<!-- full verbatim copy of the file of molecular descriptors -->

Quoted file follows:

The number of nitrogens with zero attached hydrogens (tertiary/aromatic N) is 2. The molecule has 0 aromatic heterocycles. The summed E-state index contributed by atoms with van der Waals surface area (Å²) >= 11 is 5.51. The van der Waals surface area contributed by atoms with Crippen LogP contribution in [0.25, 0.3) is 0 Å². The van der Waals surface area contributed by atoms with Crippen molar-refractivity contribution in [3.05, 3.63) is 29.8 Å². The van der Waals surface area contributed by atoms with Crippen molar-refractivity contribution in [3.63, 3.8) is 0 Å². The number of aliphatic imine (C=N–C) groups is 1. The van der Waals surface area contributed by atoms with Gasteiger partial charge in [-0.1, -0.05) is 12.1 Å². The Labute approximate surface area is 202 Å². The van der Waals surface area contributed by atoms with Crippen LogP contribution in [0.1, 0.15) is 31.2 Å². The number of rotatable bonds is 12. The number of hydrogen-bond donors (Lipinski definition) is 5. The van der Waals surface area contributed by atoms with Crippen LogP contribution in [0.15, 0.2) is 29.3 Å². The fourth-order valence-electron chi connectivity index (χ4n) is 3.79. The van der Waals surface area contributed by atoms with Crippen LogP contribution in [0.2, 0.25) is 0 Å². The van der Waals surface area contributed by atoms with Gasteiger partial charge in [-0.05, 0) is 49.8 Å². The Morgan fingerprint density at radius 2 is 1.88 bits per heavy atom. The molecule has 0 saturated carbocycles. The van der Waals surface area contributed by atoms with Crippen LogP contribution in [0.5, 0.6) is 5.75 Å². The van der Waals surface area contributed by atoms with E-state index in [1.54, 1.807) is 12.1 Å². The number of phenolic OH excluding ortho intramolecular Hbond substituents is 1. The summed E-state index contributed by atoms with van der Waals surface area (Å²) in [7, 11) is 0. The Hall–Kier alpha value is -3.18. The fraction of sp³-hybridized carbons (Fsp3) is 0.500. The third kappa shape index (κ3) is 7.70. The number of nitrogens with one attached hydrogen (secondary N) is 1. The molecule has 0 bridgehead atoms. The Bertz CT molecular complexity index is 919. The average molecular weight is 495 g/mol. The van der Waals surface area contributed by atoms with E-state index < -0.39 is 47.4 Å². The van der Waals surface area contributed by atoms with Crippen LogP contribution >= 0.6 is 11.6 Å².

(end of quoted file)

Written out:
The number of nitrogens with zero attached hydrogens (tertiary/aromatic N) is 2. The molecule has 0 aromatic heterocycles. The summed E-state index contributed by atoms with van der Waals surface area (Å²) >= 11 is 5.51. The van der Waals surface area contributed by atoms with Crippen LogP contribution in [0.25, 0.3) is 0 Å². The van der Waals surface area contributed by atoms with Crippen molar-refractivity contribution in [3.05, 3.63) is 29.8 Å². The van der Waals surface area contributed by atoms with Crippen molar-refractivity contribution in [3.63, 3.8) is 0 Å². The number of aliphatic imine (C=N–C) groups is 1. The van der Waals surface area contributed by atoms with Gasteiger partial charge in [-0.1, -0.05) is 12.1 Å². The Labute approximate surface area is 202 Å². The van der Waals surface area contributed by atoms with Crippen LogP contribution in [0.1, 0.15) is 31.2 Å². The number of rotatable bonds is 12. The number of hydrogen-bond donors (Lipinski definition) is 5. The van der Waals surface area contributed by atoms with Crippen LogP contribution in [0.15, 0.2) is 29.3 Å². The fourth-order valence-electron chi connectivity index (χ4n) is 3.79. The van der Waals surface area contributed by atoms with Crippen LogP contribution in [0.2, 0.25) is 0 Å². The van der Waals surface area contributed by atoms with Gasteiger partial charge in [-0.05, 0) is 49.8 Å². The Morgan fingerprint density at radius 2 is 1.88 bits per heavy atom. The molecule has 0 saturated carbocycles. The van der Waals surface area contributed by atoms with Crippen LogP contribution in [0.5, 0.6) is 5.75 Å². The van der Waals surface area contributed by atoms with E-state index in [1.54, 1.807) is 12.1 Å². The number of phenolic OH excluding ortho intramolecular Hbond substituents is 1. The summed E-state index contributed by atoms with van der Waals surface area (Å²) in [7, 11) is 0. The Hall–Kier alpha value is -3.18. The fraction of sp³-hybridized carbons (Fsp3) is 0.500. The third kappa shape index (κ3) is 7.70. The number of nitrogens with one attached hydrogen (secondary N) is 1. The molecule has 0 bridgehead atoms. The Bertz CT molecular complexity index is 919. The average molecular weight is 495 g/mol. The van der Waals surface area contributed by atoms with E-state index < -0.39 is 47.4 Å². The van der Waals surface area contributed by atoms with Crippen LogP contribution >= 0.6 is 11.6 Å².